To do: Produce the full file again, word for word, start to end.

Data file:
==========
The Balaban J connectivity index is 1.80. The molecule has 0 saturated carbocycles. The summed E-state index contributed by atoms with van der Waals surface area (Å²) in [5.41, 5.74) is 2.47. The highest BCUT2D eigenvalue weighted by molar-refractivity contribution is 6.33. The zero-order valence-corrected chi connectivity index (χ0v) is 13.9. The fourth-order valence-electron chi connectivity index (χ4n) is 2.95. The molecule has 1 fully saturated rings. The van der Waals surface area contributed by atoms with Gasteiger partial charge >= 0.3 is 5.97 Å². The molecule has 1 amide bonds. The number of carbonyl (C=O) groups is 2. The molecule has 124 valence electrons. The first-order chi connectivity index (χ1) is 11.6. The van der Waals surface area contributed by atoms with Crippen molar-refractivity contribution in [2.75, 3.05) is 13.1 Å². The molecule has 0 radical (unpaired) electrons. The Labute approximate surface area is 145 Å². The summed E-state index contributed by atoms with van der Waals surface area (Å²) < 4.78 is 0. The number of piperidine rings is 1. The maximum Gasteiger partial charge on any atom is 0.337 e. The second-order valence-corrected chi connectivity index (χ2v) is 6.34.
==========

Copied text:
The Balaban J connectivity index is 1.80. The molecule has 0 saturated carbocycles. The summed E-state index contributed by atoms with van der Waals surface area (Å²) in [5.41, 5.74) is 2.47. The highest BCUT2D eigenvalue weighted by molar-refractivity contribution is 6.33. The zero-order valence-corrected chi connectivity index (χ0v) is 13.9. The fourth-order valence-electron chi connectivity index (χ4n) is 2.95. The molecule has 1 fully saturated rings. The van der Waals surface area contributed by atoms with Gasteiger partial charge >= 0.3 is 5.97 Å². The molecule has 1 amide bonds. The number of carbonyl (C=O) groups is 2. The molecule has 124 valence electrons. The first-order chi connectivity index (χ1) is 11.6. The van der Waals surface area contributed by atoms with Crippen molar-refractivity contribution in [2.75, 3.05) is 13.1 Å². The molecule has 0 radical (unpaired) electrons. The Labute approximate surface area is 145 Å². The summed E-state index contributed by atoms with van der Waals surface area (Å²) < 4.78 is 0. The number of piperidine rings is 1. The maximum Gasteiger partial charge on any atom is 0.337 e. The second-order valence-corrected chi connectivity index (χ2v) is 6.34.